Wednesday November 21, 2018
Home Lead Story Sumo in Uproa...

Sumo in Uproar as Women First Responders Ordered Out of Ring

0
//
sumo
Japanese grand sumo champion Yokozuna Kisenosato performs the New Year's ring-entering rite at the annual celebration for the New Year at Meiji Shrine in Tokyo, Japan January 9, 2018. VOA
Republish
Reprint

The head of Japan’s sumo association has apologized over an incident in which women first responders were asked to get out of the ring as they attempted to revive an official who collapsed.

In sumo’s tradition, the ring is considered sacred and women are prohibited from entering.

That posed a problem Wednesday when Ryozo Tatami, the 67-year-old mayor of Maizuru in northern Kyoto, collapsed during a ring-top speech. Two women, apparently medical experts, rushed in and started performing first aid as several male sumo officials surrounding the mayor looked on.

When two more women rose to the ring trying to join the first aid effort, announcements demanded the women get out of the ring.

ALSO READ: Wrestling for livelihood: How Chandgi Ram Akhara is helping women to learn, earn and grapple

“Ladies, please get off the ring,” a sumo referee said, determinedly. “Only gentlemen go up.”

sumo
Footage posted on social media triggered outrage, with many criticizing sumo officials and saying they were choosing tradition over life. Pixabay

Sumo chief Nobuyoshi Hakkaku called the announcement inappropriate and apologized late Wednesday while thanking the women for working to save the mayor.

In a statement, Hakkaku said the announcement was made by an official who panicked after seeing the women in the ring but never touched on the divisive tradition.

ALSO READ: Mahavir Singh Phogat: The wrestler who made his daughters champions

“It was an inappropriate response in a life-threatening situation,” Hakkaku said.

The mayor, who had an acute cerebral hemorrhage, survived and was in stable condition Thursday after receiving emergency surgery at a hospital, city officials said.

The footage posted on YouTube was shown on major Japanese networks and other media as the news topped headlines Thursday.

“Of course it is important to protect tradition, but the way it excludes women perhaps is out of step with the times, and that’s how I feel as a woman,” said Yurika Mita, a newscaster on a Fuji Television Network talk show. “Without the women’s effort, the life of one person might have been lost.”

Sumo’s male-only tradition has raised controversy for decades, with even top women politicians barred from honoring winners in the ring. VOA

Click here for reuse options!
Copyright 2018 NewsGram

Next Story

Tech And Entertainment Industries Chase After Realistic Face Masks From Japan

Kitagawa said he works with clients carefully to ensure his products will not be used for illicit purposes.

0
Face masks
REAL-f Co. President Osamu Kitagawa holds a super-realistic face mask at his factory in Otsu, western Japan. VOA

Super-realistic face masks made by a tiny company in rural Japan are in demand from the domestic tech and entertainment industries and from countries as far away as Saudi Arabia.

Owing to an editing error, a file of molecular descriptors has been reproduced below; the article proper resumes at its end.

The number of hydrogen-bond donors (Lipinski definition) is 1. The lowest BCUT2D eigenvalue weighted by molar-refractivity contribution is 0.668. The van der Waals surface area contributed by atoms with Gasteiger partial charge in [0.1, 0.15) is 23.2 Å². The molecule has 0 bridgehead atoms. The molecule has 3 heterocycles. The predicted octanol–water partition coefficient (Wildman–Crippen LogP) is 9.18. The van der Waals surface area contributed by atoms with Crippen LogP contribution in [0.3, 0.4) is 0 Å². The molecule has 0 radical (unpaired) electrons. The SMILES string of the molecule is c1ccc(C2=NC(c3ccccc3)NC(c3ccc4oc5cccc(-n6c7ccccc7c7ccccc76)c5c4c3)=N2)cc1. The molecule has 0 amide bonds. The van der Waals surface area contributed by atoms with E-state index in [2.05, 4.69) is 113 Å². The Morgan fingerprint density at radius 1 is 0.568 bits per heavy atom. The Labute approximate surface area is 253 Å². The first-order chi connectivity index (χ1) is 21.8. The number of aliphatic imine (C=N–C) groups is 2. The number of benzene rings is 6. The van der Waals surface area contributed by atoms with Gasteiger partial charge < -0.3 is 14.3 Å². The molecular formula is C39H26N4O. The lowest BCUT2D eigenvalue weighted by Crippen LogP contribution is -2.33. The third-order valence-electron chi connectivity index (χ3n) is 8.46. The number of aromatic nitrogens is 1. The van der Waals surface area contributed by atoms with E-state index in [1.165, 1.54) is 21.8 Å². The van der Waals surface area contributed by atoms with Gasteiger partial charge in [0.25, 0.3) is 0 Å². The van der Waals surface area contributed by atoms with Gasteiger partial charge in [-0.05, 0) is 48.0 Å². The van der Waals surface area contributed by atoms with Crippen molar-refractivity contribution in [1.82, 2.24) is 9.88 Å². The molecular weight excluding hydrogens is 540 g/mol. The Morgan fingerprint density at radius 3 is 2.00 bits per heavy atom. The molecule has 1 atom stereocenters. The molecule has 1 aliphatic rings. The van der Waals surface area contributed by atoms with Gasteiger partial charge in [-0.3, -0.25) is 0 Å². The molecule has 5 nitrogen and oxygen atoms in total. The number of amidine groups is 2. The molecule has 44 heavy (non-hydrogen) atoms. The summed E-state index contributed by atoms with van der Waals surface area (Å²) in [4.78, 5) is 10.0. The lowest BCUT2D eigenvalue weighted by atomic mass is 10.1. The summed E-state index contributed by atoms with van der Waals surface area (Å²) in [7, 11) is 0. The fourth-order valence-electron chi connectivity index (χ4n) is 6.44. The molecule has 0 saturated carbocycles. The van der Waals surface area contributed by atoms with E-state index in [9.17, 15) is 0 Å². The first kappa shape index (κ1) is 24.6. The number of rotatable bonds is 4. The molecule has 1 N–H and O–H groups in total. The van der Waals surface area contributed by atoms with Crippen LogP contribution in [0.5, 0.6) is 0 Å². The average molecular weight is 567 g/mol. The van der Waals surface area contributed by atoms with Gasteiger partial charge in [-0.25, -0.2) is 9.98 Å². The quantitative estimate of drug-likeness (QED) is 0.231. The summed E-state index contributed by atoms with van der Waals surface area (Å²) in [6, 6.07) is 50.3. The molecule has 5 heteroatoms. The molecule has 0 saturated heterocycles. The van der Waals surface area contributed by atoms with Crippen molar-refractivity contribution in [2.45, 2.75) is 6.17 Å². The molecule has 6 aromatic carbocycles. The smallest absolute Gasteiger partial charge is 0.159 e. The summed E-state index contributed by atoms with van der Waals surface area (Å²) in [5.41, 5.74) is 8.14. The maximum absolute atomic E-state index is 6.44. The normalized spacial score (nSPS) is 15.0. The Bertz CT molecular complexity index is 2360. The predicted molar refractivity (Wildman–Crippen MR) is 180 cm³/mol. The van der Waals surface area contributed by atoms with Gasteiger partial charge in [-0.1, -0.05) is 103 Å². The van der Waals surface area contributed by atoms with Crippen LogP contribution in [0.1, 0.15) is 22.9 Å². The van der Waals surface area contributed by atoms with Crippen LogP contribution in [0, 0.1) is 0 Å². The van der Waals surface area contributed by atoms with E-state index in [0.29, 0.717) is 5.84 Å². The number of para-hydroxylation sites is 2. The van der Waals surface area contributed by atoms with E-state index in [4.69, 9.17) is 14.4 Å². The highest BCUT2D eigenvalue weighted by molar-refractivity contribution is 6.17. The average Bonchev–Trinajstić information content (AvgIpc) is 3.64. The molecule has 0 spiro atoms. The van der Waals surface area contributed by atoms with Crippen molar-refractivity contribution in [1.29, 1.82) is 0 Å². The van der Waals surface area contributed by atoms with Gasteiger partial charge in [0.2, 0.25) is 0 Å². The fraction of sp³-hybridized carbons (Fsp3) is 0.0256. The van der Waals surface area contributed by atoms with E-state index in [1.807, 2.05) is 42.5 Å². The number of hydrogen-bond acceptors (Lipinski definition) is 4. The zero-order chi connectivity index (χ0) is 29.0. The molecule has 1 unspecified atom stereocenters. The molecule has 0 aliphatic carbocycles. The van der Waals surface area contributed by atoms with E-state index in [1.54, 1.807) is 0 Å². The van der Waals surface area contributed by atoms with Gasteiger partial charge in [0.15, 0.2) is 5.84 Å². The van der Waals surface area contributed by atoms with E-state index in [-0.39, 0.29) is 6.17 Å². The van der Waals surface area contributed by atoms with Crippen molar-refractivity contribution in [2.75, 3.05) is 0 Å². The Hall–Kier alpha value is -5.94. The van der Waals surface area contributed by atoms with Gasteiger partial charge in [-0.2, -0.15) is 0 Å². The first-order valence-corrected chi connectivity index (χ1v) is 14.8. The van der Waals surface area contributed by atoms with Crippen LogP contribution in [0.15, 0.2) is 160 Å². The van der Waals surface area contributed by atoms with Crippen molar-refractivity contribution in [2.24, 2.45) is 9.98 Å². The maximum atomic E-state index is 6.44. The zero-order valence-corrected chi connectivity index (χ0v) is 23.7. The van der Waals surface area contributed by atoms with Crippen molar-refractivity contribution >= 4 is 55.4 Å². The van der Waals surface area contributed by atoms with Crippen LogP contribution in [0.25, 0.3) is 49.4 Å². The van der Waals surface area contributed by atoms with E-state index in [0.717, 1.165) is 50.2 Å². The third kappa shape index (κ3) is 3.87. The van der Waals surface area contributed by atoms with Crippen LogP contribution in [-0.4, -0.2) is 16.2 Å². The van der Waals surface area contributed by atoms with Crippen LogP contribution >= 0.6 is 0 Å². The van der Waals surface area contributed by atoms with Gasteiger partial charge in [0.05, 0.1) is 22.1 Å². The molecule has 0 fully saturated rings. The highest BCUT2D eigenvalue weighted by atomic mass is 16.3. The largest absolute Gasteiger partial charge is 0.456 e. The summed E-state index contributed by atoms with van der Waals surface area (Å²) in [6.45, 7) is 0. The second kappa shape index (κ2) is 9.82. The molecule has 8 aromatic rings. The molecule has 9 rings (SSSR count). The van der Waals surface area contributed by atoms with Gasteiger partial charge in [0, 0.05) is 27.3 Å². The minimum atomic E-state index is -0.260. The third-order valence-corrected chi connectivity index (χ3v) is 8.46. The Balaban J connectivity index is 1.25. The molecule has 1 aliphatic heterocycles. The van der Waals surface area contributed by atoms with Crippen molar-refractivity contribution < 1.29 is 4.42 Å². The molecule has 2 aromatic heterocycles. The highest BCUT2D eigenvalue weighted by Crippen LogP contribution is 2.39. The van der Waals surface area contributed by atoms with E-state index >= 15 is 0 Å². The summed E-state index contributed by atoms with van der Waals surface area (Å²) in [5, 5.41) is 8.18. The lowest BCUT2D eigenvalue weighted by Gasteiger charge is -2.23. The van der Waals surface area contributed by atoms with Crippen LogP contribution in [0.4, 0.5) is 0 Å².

The 300,000-yen ($2,650) masks, made of resin and plastic by five employees at REAL-f Co., attempt to accurately duplicate an individual’s face down to fine wrinkles and skin texture.

Company founder Osamu Kitagawa came up with the idea while working at a printing machine manufacturer.

But it took him two years of experimentation before he found a way to use three-dimensional facial data from high-quality photographs to make the masks, and started selling them in 2011.

Face Masks
Super-realistic face masks are displayed at factory of REAL-f Co. in Otsu, western Japan. VOA

The company, based in the western prefecture of Shiga, receives about 100 orders every year from entertainment, automobile, technology and security companies, mainly in Japan.

For example, a Japanese car company ordered a mask of a sleeping face to improve its facial recognition technology to detect if a driver had dozed off, Kitagawa said.

“I am proud that my product is helping further development of facial recognition technology,” he added. “I hope that the developers would enhance face identification accuracy using these realistic masks.”

Kitagawa, 60, said he had also received orders from organizations linked to the Saudi government to create masks for the king and princes.

Face masks
Face off: Realistic masks made in Japan find demand from tech, car firms. 

“I was told the masks were for portraits to be displayed in public areas,” he said.

Kitagawa said he works with clients carefully to ensure his products will not be used for illicit purposes and cause security risks, but added he could not rule out such threats.

Also Read: Women In India Turn to Technology to Stay Safe From Harassment

He said his goal was to create 100 percent realistic masks, and he hoped to use softer materials, such as silicon, in the future.

“I would like these masks to be used for medical purposes, which is possible once they can be made using soft materials,” he said. “And as humanoid robots are being developed, I hope this will help developers to create [more realistic robots] at a low cost.” (VOA)